Event: Go on the Thomas Chippendale trail

This year will see a nationwide programme of events celebrating the 300th anniversary of one of Yorkshire’s most famous sons. Born in Otley in 1718, Thomas Chippendale went onto become one of the world’s most famous furniture makers. Mystery surrounds his rise to fame and no one quite knows how he went from here to swanky premises in London, but a new exhibition at Leeds City Museum hopes to at least shed some light on the man behind the myths. February 9 to June 6.

Event: Spend a night gazing at stars and galaxies

The North York Moors and the Yorkshire Dales are two of the darkest places in England and there will be a chance to celebrate their astronomical wonders in next month’s Dark Skies Festival. There are events for families, first-time stargazers and those wishing to expand their knowledge or astrophotography skills further. February 9 to 25. Music: Listen to a brass band

If there was a sound which best summed up Yorkshire, it would have to be a brass band. Over one weekend in March more than 50 of them will be competing at Huddersfield Town Hall for the honour of representing Yorkshire at the finals of the National Brass Band Championships of Great Britain. With some of the finest Bands in Britain such as Black Dyke, Brighouse and Rastrick, Grimethorpe Colliery, Rothwell and many others all competing in the Championship Section, few contests are so fiercely competitive. March 3 to 4,

Sport: Book a date at the Arena for darts

Let’s first set aside that age old debate as to whether darts should be classified as a sport or a pastime. It doesn’t matter. What we do know is that it is one of the best – and most raucous – ways to spend an afternoon or evening. In March the world’s leading darts players will return to Leeds’ First Direct Arena for the third year running. Featuring the likes of World Champion Michael van Gerwen and Peter “Snakebite” Wright, grab a fancy dress costume , a pint of beer and prepare to witness a very British sport. March 8,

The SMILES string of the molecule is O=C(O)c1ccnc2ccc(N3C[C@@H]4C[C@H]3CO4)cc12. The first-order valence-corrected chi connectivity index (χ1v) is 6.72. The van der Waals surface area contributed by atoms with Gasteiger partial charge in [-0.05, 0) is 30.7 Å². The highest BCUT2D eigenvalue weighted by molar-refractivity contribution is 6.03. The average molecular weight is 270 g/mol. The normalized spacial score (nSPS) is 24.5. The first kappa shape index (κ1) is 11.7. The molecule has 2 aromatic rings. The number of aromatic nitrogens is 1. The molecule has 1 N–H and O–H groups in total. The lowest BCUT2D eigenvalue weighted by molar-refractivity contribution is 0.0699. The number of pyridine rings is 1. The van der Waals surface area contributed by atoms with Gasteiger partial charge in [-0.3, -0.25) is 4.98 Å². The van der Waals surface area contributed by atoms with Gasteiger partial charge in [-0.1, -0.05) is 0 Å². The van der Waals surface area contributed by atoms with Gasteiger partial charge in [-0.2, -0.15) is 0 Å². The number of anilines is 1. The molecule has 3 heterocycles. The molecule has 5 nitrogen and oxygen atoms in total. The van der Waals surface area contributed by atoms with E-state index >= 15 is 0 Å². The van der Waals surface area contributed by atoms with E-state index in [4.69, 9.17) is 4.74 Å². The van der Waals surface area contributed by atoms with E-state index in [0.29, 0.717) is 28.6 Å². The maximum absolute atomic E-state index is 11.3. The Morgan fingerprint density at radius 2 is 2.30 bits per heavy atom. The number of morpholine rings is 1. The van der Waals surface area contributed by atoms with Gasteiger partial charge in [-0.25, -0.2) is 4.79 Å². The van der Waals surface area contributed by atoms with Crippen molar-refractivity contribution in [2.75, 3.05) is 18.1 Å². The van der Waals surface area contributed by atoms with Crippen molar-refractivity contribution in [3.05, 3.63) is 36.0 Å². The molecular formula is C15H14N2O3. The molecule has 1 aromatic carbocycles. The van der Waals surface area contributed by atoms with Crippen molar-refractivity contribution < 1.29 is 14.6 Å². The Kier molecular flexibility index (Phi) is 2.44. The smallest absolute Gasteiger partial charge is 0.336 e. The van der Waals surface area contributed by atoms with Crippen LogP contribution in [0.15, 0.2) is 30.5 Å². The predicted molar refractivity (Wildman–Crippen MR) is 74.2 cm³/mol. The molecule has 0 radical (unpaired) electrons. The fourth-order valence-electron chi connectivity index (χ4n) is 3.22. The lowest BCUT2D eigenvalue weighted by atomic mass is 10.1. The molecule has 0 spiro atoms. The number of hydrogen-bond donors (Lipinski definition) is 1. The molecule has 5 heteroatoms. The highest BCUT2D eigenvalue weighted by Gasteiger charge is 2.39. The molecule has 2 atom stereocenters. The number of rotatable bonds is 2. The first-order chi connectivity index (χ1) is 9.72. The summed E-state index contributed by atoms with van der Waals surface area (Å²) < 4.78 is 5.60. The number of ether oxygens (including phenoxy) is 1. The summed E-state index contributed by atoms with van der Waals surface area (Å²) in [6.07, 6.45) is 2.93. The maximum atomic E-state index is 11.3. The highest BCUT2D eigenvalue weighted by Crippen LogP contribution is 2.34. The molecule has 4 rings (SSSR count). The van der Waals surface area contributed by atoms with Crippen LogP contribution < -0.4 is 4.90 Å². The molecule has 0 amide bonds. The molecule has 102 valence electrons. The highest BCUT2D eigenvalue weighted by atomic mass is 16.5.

Outdoors: Swim an ice mile

Not one for the faint-hearted. An Ice Mile swim – a one mile swim in water under 5C – is perhaps one of the most difficult endurance challenges in the world of sport, but its one that is growing in popularity. In Yorkshire there are a growing number of Ice Milers who are helping others achieve their ambition at Harthill Reservoir in South Yorkshire.

Sport: Watch a county cricket match

With attendance numbers dwindling for the County Championship matches, most cricket clubs are facing uncertain times. However, in Yorkshire the game is almost a religion and if you want to help give it a future, then book some tickets for next season. Opening on April 13, the first game of 2018 will see the side take on Essex at Headingley, followed by Nottingham a week later.

Food and drink: Have a night at a microbrewery

The rise in the number of micro-breweries which have set up home in Yorkshire has been impossible to miss. Now as well as brewing up new ranges of cask ales some of them are also opening their doors to the public. BrewYork is one of the newest – and the best. Tucked away in Walmgate within the historic city walls, there are seven cask beers on rotation as well as nine keg beers and three ciders.

Outdoors: Walk the Three Peaks

The Yorkshire Three Peaks Challenge takes in the peaks of Pen-y-ghent, Whernside and Ingleborough, usually in that order. While the route itself might only be 24 miles long it ascends more than 5,200ft in total, so you will need a reasonable level of fitness as the aim is to complete it under 12 hours. Organised events begin April 14.

Outdoors: Try going underground

Yorkshire boasts some of the best cave networks in the country and to see what lies beneath the rolling hills make a date in your diary for the Overground Underground Festival. Based in and around Ingleborough, the event is the perfect introduction
to what lies beneath the rolling hills, with expert climbers on hand to help you explore deeper into the
caves below. May 1 to September 1.

Music: Watch a gig at Hebden Bridge Trade Club

The 90-year-old club began life as a union hall for local weavers working in the town’s once-thriving cotton industry. It regularly makes it on to the list of the country’s best small venues and with good reason. Not only are the acoustics pretty impressive, but there is also something about the atmosphere of the place which has attracted the likes of everyone from Edwyn Collins to Martha Wainwright and Paul Weller.

Food and drink: Eat fish and chips